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Forty Years in Trinity Parish









31st OF DECEMBER, 1854,






Transcribed by Wayne Kempton
Archivist and Historiographer of the Diocese of New York, 2012



On the 31st of December, 1854, being the last day of the fortieth year of my ministry, as Rector of the Parish of Trinity Church, I delivered a discourse on our pastoral relationship, including, among other things, a statistical view of the growth and extension of the Church, during my incumbency. I was soon after presented with the following resolution:—

At a meeting of the Wardens and Vestry of Trinity Church, held at the house of Lucius Gilbert, on Monday evening, January 8, 1855,

It was voted unanimously, That William B. Baldwin and Gardner Morse be appointed a Committee to solicit of the Rev. HARRY CROSWELL, Rector of Trinity Parish, his Fortieth Anniversary Sermon, delivered by him on Sunday, December 31, 1854, for publication.

JOHN S. GRAVES, Clerk pro tem.

To this communication, after due deliberation, I returned the following reply:—


I have had the honor of receiving, by your hands, a resolution passed at a meeting of the Wardens and Vestry of Trinity Church, on the 8th ult., appointing you a Committee to solicit for publication, a copy of my Sermon, delivered on Sunday, the 31st of December last, being the close of the fortieth year of my Rectorship of the Parish.

You will have the kindness to assure the Vestry of my grateful sense of this compliment, while I feel constrained to decline the proposed publication, chiefly because it would require more time to supply the acknowledged defects in the statistical statements in the discourse, than I can now devote to that purpose. In the mean time, I beg leave to suggest, that if my life and health should be [3/4] spared, I may hereafter prepare, from my notes and memoranda, and from authentic papers, such Annals of the Parish, during my incumbency, as may be more satisfactory to the Church at large, and more acceptable to my beloved parishioners.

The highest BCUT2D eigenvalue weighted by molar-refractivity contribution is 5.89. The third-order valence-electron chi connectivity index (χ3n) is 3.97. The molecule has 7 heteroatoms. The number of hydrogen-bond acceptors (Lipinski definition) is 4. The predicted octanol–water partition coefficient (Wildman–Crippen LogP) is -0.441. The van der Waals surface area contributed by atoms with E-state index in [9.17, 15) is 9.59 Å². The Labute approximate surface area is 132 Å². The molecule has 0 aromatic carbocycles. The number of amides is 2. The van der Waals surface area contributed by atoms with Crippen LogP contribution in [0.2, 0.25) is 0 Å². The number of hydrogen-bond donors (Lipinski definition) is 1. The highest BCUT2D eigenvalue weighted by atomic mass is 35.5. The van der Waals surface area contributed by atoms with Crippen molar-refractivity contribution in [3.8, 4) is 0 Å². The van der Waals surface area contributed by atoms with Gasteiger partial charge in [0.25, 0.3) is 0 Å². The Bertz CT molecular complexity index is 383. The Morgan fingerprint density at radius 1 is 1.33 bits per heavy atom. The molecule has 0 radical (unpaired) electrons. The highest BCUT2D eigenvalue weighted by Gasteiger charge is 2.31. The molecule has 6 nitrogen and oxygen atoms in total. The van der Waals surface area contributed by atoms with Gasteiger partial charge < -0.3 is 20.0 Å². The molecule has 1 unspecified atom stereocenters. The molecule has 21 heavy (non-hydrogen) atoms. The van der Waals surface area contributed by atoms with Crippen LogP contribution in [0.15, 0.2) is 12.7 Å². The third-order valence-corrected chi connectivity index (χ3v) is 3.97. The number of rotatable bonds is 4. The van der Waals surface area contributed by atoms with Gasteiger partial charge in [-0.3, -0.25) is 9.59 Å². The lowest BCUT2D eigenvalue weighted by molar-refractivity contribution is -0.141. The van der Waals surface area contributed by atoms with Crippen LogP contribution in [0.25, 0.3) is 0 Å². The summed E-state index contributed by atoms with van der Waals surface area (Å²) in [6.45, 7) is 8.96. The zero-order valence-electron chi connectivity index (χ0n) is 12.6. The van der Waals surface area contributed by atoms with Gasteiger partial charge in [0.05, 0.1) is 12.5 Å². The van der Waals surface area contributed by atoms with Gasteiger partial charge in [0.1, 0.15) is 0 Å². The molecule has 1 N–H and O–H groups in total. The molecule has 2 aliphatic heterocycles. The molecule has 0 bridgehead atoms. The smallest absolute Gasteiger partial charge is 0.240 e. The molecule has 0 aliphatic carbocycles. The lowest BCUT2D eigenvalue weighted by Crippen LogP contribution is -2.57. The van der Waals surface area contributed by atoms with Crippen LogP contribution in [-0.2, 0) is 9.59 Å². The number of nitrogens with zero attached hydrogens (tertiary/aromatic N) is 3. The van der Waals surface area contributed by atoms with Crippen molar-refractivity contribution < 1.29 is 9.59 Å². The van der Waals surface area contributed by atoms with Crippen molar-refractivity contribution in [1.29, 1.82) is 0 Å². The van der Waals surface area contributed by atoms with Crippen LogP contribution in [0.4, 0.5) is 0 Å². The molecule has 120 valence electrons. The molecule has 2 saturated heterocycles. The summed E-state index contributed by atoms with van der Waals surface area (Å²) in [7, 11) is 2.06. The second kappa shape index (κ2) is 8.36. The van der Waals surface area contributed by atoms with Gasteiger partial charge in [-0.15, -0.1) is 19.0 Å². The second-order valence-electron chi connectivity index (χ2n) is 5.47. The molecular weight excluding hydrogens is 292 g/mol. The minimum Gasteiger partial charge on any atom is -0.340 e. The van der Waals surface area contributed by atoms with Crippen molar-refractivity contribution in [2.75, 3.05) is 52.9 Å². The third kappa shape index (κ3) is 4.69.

Present me affectionately to the Wardens and Vestry, and believe me to be,
as ever,
Your devoted Friend and Pastor, HARRY CROSWELL.
NEW HAVEN, February 12, 1855.

Since the date of this correspondence, I have found time to examine the parish records, and am now able to "supply the acknowledged defects in the statistical statements in the discourse:" and as some time may elapse, before the materials for the proposed "Annals of the Parish" can be prepared for publication, I have concluded to comply so far with the request of the Vestry, as to publish, on my own responsibility, the original discourse, with an appendix, and such explanatory notes, as may be necessary for a better understanding of the whole subject.

And now, brethren, after another year devoted to your service, I am happy to say, that through the good providence of God, my health, which had been partially impaired, is so far restored, that I proceed in my duties, with sincere thankfulness to God for all His mercies, and with a grateful sense of the kindness which you have, during my long protracted ministry, manifested towards me.

Wishing you all a Happy New-Year, I remain, in the bonds of Christian love,
Your devoted servant in the Lord,
NEW HAVEN, January 1, 1856.


And I was with you in weakness, and in fear, and in much trembling.

THIS day closes the fortieth year of my ministry, as Rector of this Parish; and I trust it will not be deemed obtrusive, if I avail myself, on this occasion, of a privilege commonly conceded to the aged, and especially to the aged pastor, of speaking of myself, and of the beloved people with whom my interests, my fortunes, and my cares, have been so long and so intimately blended.